Understanding people has slowly become a necessary skill to develop. If we want to get something done from someone, it is important to know what kind of a person we are dealing with. It is fascinating to understand what makes people tick. Why some people react in one way and why some people react in the other. Is it the belief system that they espouse? Is it their life experiences? Or is it something innate? Where it comes to counselling for mental health and well being or when it comes to life coaching, a key consideration is the receptivity of the individual being counselled or coached and his willingness to take action in the suggested direction. Too often, one comes across people who want to be coached but do not want to take responsibility for their improvement. Too often, people expect their coaches to have a magic pill which can be prescribed and which will set their lives right in the blink of an eye.

There are various classifications that have emerged in the understanding of people, but over the last few years, since I have started observing human behaviour, in order to be able to help people deal with their mental health and wellbeing issues, through personal interactions, one-on-one or in a group, online, or through any other mode, I have identified four types of people:

  1. YSYO – Yes-Self-Yes-Others: This is the first category of people. A person from this category takes full responsibility for himself, and is willing to help others as well. This state is the most evolved state to be in. The person realises that if he has to become a better person, he has to take ownership of the process. He works towards it diligently, (even if he does take help), without blaming anyone else if he fails. In addition, he also realises that he could use some of his skills and knowledge to help others become a better version of themselves. This is a non-judgmental, philanthropic, standpoint where a person is not just, not a burden on others, but is in fact, elemental in lessening others’ burdens, in whichever way he can.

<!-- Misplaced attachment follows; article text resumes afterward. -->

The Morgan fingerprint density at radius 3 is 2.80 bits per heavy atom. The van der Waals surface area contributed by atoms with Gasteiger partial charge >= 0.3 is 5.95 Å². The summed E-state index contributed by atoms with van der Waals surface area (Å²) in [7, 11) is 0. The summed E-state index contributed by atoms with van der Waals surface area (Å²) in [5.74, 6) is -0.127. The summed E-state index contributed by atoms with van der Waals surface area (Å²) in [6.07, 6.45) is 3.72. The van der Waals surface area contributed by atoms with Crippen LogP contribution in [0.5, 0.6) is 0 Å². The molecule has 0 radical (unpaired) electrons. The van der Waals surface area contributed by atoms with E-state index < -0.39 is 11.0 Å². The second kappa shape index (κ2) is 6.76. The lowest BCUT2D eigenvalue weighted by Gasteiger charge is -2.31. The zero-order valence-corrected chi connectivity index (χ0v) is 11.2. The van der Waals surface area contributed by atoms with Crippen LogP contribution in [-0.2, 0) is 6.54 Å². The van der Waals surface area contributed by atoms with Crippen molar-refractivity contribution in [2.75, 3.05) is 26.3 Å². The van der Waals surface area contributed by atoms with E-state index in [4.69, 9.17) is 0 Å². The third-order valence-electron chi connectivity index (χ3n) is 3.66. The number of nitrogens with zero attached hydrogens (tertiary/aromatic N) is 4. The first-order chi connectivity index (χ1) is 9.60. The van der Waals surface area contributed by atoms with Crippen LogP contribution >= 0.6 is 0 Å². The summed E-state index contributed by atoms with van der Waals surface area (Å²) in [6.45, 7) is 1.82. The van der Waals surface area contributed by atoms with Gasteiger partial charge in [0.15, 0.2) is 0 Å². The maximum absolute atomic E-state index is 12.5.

2. YSNO – Yes-Self-No-Others: This is the second category of people. A person belonging to this category, takes full responsibility for himself, but is either incapable or unwilling to try and help others. He is able to fend for himself, knowing what is right for him and what he needs to do to improve himself, but is not of much help to others. He may not really be selfish, just incapable. This may not be a bad state to be in because at least he is not causing anyone else any trouble. And taking full responsibility for his personal success or failure.
  3. NSYO – No-Self-Yes-Others: This is a broad category. This could have the following types:
    • The martyr: This person is willing to help others, while being in complete disregard for self. This person may know he needs help, but either does not have the time or could not be bothered.
    • The egoist: This person doesn’t think he needs help at all. He is forever trying to change the other person, in a bid to ‘help’ them. And expects to be thanked for it.
    • The whiner: This person knows he needs help. And he is willing to seek help. He is just not willing to take responsibility for bringing the change in himself and constantly whines about life being unfair to him. He could be a great help to others though, since his sense of self worth sometimes comes from how helpful others think he is.
  4. NSNO – No Self No Others: A person from this category needs help but is neither willing to take responsibility for self, not willing or capable of helping others. These would perhaps be the clinical cases needing the care of a psychiatrist.

As a caregiver, it is important to also understand which category the sufferer falls under and calibrate the action plan accordingly.